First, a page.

Troubled school to split into 5 specialized parts

March 29, 1995|By Jean Thompson | Jean Thompson,Sun Staff Writer

At Patterson High School, administrators and teachers plan to fight student failure with a divide-and-conquer offensive.

In a drastic departure for a traditional institution that crams 1,800 teens into football-field-length hallways for up to 10 period changes a day, Patterson will become, in effect, five schools in one.

"Our ultimate goal is to have failure outlawed at Patterson," said teacher William Morrison, who yesterday helped unveil details of the planned reorganization for the state Board of Education.

Students already have been asked to choose from among four career-themed academies that will open this fall, said Principal Bonnie Erickson. Each academy of 275 to 300 students will have its own curriculum, teachers, partnerships with area businesses -- and its own space within the school.

The academies are: arts and humanities, business and finance, sports science and allied health, and transportation and manufacturing. Each will guide students toward graduation targets: work, or two-year or four-year college.

A fifth academy focusing on core course work and school-success skills will be made up of the entering ninth-graders, about 800 students making the tough transition from middle school. Their curriculum will include extra math course work and a class in keyboarding, which will be needed as they move on to academies equipped with computers.

"What we're trying to do is give students a sense of ownership," Ms. Erickson said. "This will be my academy, my school. It won't be an impersonal place."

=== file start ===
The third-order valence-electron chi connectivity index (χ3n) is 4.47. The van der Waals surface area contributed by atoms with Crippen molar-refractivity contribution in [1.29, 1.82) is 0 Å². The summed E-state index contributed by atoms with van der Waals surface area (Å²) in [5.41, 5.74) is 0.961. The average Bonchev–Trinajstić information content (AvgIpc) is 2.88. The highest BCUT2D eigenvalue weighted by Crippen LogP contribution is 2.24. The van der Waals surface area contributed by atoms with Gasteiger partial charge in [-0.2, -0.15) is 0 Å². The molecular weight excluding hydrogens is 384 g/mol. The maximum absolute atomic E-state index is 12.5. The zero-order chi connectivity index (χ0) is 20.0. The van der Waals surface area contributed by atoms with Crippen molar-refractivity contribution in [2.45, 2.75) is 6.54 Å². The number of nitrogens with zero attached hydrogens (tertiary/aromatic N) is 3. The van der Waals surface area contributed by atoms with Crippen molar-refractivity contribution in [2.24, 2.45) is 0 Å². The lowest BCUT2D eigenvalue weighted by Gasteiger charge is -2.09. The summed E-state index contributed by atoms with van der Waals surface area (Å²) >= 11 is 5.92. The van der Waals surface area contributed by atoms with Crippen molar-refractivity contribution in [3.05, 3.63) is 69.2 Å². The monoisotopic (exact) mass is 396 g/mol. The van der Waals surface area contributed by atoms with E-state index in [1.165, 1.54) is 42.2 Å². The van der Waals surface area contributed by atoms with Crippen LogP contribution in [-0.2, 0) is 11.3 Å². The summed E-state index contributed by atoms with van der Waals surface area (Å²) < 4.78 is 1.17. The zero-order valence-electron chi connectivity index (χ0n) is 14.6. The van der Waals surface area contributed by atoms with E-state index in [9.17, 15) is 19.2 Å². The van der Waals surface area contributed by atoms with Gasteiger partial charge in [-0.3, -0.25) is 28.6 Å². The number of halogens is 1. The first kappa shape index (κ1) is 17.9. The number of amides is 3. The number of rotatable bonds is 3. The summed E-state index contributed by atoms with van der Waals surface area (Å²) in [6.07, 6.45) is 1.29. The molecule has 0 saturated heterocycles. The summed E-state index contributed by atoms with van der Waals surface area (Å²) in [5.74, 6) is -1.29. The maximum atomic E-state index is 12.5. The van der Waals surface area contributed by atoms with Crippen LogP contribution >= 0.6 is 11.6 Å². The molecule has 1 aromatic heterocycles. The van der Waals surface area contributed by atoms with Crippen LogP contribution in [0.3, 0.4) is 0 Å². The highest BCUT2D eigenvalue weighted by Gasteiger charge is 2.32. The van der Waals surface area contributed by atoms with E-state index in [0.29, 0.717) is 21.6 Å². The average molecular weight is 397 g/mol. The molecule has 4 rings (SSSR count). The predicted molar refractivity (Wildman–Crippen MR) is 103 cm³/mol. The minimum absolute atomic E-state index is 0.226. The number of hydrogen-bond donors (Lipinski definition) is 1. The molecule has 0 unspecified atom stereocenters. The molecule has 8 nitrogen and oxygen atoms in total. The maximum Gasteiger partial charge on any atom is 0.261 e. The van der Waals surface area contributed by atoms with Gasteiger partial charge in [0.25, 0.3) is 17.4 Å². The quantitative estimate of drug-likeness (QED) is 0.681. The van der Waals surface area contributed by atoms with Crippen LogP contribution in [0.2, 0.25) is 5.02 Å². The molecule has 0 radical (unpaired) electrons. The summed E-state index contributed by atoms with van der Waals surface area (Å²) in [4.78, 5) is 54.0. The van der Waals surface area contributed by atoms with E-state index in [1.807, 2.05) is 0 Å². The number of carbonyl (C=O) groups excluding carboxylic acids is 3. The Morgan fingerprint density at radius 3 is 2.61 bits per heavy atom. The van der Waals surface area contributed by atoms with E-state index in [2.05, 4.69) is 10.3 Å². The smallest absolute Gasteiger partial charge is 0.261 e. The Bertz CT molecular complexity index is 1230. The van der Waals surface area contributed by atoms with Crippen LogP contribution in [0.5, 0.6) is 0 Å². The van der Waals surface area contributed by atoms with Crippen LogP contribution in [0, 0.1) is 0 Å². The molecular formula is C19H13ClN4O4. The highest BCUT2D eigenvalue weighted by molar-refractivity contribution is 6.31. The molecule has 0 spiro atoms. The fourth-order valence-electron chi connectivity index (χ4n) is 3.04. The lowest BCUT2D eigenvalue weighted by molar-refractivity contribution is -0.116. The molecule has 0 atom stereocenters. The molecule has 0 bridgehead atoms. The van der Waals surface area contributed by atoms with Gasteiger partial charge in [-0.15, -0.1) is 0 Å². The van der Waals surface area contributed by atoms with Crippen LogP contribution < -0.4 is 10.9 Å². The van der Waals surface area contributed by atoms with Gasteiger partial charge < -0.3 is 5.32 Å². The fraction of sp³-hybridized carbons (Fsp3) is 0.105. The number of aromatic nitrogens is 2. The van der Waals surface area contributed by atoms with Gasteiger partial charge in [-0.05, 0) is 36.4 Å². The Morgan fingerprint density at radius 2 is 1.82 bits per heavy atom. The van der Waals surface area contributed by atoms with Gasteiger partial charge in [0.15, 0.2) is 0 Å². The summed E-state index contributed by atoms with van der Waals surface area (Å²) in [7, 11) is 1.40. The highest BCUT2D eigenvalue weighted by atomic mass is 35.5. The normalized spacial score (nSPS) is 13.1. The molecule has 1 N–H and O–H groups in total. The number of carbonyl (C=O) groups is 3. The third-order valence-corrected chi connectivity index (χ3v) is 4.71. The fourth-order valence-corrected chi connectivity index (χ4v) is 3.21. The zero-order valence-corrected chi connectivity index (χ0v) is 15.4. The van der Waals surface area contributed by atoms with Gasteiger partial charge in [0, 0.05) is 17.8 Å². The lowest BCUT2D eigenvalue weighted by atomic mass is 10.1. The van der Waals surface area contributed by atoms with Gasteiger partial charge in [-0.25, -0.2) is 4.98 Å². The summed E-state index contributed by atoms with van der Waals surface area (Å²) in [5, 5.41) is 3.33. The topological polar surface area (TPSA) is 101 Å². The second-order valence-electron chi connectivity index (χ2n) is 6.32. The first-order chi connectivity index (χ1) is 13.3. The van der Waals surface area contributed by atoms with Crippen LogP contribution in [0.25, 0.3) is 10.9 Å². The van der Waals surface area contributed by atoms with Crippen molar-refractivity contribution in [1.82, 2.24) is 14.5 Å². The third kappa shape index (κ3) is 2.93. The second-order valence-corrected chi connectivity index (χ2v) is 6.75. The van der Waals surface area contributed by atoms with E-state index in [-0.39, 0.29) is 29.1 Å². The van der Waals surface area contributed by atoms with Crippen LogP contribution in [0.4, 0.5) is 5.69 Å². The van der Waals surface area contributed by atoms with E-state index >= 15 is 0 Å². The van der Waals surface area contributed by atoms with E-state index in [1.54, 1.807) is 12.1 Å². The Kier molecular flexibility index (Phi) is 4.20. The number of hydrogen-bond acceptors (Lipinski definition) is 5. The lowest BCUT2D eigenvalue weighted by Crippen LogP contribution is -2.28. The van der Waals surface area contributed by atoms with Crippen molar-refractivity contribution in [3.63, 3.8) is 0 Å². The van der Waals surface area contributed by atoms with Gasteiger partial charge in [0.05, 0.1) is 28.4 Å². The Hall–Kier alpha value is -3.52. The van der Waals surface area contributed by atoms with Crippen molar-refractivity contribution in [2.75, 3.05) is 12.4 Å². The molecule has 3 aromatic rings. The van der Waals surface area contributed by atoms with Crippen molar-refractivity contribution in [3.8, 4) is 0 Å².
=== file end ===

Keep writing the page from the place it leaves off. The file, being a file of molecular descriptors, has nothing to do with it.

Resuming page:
Each teacher will be assigned to advise 15 students throughout their years at Patterson. Team-teaching methods usually found in middle schools will be employed. The school day will be divided into four periods, eliminating hallway traffic and opportunities for fights, increasing class time and allowing for planning periods.

Identified by the state board as a failing school in 1994, Patterson was given the option of reorganizing or being retooled. Its first plan was rejected by the board. A proposal to turn school management over to an out-of-state school also failed. Ultimately, Ms. Erickson said, the school had to seek solutions from inside for its low achievement and near-50 percent ninth-grade dropout rate.

Yesterday, the plan won from the board some of the strongest encouragement received to date. It has been, by most accounts, a painful but rewarding process, complicated at times by teacher dissension and by doubters among students and parents, Ms. Erickson said.

School board member Edward Andrews urged the principal to take advantage of zero-based staffing this summer to give teachers who are not "on board" a chance to transfer to other schools. Ms. Erickson answered promptly, "We will."

"What we want is a totally committed team of staff people who share the same vision and mission," she said. "We can disagree, and then work toward a consensus, but we can't have continued dissent."

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